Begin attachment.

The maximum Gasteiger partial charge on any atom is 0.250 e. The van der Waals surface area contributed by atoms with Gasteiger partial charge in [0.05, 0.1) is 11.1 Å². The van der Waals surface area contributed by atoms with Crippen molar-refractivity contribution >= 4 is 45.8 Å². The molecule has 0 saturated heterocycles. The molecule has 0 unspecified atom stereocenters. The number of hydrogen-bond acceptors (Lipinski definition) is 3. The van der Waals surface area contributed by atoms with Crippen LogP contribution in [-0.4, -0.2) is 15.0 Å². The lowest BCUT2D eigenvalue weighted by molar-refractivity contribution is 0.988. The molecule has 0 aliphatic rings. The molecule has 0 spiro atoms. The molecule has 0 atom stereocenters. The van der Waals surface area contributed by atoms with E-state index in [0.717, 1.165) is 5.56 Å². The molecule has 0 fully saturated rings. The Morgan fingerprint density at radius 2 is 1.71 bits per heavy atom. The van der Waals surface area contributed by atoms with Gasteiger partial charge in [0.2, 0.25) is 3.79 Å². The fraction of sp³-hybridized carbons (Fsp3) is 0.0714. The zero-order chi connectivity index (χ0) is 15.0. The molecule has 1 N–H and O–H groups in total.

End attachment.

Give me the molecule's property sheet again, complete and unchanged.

The maximum Gasteiger partial charge on any atom is 0.250 e. The van der Waals surface area contributed by atoms with Gasteiger partial charge in [0.05, 0.1) is 11.1 Å². The van der Waals surface area contributed by atoms with Crippen molar-refractivity contribution >= 4 is 45.8 Å². The molecule has 0 saturated heterocycles. The molecule has 0 unspecified atom stereocenters. The number of hydrogen-bond acceptors (Lipinski definition) is 3. The van der Waals surface area contributed by atoms with Crippen LogP contribution in [-0.4, -0.2) is 15.0 Å². The lowest BCUT2D eigenvalue weighted by molar-refractivity contribution is 0.988. The molecule has 0 aliphatic rings. The molecule has 0 spiro atoms. The molecule has 0 atom stereocenters. The van der Waals surface area contributed by atoms with E-state index in [0.717, 1.165) is 5.56 Å². The molecule has 0 fully saturated rings. The Morgan fingerprint density at radius 2 is 1.71 bits per heavy atom. The van der Waals surface area contributed by atoms with Gasteiger partial charge in [0.2, 0.25) is 3.79 Å². The fraction of sp³-hybridized carbons (Fsp3) is 0.0714. The zero-order chi connectivity index (χ0) is 15.0. The molecule has 1 N–H and O–H groups in total.